Back in My Day and BPM

telephoneOk, I admit it I am getting older. During a dinner conversation with our three boys earlier this week, we had a discussion about technology and technological trends. The proof I am getting older – I started a sentence with “back in my day”.  This was something I never thought I would say, but now I have, I hope to at least minimize my use of that phrase.

For background, my two older boys are both heavily involved in technology, while the youngest is still in high school, but leaning towards a career in the medical field. As for me, I found defining and managing business processes to be a main factor in business success, after work experience in both IT and business.

The story goes we were talking about the process of making a phone call, a simple process by today’s standard with all of the smart phones and wireless technology.  I related to my boys that when I was growing up, “back in my day”, we could actually dial the operator in the small western Nebraska town my grandparents lived in and ask the operator, after we identified ourselves, where is my grandma at?  The operator would reply, she is at home, at work, or at a restaurant, etc. and connect me to my grandma. I thought this was a great way to communicate and really could never figure out how the operator new where my grandma was, nor did I really wanted to know.

In today’s technological world, I don’t believe there are hardly any telephone operators left nor telephones with chords, (yes a physical cord that was tethered to the phone).  Now we simply pick up phones, select the number (verbally or digitally) and we are connected with the person we want to speak to, regardless of where we are located.

So how does this tie to BPM? Businesses need to adapt new technology in a smart and effective manner in order to survive and grow. So how do businesses adapt new technology? They can purchase it, implement it and then “let the dust settle” and figure out the various adjustments to their processes to make it work with the new technology. This is a costly and time consuming method, where productivity is significantly impacted for months or even years.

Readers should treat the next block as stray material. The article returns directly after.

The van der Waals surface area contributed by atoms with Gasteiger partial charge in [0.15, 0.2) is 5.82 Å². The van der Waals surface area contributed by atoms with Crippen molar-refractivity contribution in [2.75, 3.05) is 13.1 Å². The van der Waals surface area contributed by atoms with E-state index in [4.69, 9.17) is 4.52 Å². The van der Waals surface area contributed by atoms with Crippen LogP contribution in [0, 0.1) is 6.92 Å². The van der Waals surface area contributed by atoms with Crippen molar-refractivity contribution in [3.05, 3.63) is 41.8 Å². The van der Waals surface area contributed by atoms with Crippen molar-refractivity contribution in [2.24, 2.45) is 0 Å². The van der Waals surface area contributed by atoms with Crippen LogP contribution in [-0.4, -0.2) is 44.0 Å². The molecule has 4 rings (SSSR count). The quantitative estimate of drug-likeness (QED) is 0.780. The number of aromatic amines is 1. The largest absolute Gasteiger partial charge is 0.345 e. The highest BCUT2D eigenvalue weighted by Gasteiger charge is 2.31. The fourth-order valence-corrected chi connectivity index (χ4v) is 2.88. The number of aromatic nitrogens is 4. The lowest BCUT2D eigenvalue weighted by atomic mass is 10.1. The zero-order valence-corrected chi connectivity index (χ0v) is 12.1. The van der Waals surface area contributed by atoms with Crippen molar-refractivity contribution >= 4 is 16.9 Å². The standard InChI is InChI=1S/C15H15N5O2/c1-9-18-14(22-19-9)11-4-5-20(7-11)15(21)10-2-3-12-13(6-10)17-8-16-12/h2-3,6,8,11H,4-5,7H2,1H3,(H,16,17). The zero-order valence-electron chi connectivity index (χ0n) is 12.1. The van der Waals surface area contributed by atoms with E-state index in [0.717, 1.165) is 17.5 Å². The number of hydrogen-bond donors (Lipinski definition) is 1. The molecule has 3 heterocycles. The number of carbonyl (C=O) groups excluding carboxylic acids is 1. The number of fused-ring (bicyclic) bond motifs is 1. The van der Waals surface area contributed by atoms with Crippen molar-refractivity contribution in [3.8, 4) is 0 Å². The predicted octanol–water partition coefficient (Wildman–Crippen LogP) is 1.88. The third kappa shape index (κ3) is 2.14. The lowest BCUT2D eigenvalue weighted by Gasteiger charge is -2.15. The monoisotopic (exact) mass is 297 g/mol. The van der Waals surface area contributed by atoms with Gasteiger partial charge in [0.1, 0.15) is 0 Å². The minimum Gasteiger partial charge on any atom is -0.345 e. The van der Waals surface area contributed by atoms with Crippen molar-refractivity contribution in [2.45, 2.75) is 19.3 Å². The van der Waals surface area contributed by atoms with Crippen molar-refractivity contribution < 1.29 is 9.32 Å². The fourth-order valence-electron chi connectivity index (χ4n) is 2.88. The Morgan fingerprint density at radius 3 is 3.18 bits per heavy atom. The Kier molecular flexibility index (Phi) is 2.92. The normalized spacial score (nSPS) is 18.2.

Or they could innovate. By innovate I mean they could understand  their current processes by initially creating a process architecture to understand the high-level processes and then model to the level of detail where the current activities, information, roles and supporting systems create a baseline for innovation analysis. Then innovate by looking at the current state processes through two different lenses, criticality and opportunity.

Critical innovation studies your current processes and first asks the questions, does this process add customer and organizational value and do we really need to do this?  If the answer is yes to any of these questions, then critically look at the process to eliminate redundant activities, eliminate non-value added information, eliminate or consolidate process roles and systems, otherwise remove the activities. Leverage six sigma or lean techniques where possible.

Opportunity innovation studies your current processes from the perspective of “what-if”. By analyzing the current state models from the perspective of what if, you have the focal point to ask, what if we did things radically different, what if we employed this new technology, what if we reorganized our business, what if…..

The current state model provides a focal point for both critical innovation and opportunity innovation. It provides the baseline to begin to determine how and what technologies should and can be leveraged and what would be the process impacts, in a cost effective manner.

The choice is simple, innovate through a planned methodological approach or suffocate. After all, could a business successfully operate today if they were still operating as they were “back in my day”?

Please let me know what you think?

 

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By Kevin Feldhus @ Perficient Inc. | June 4, 2012

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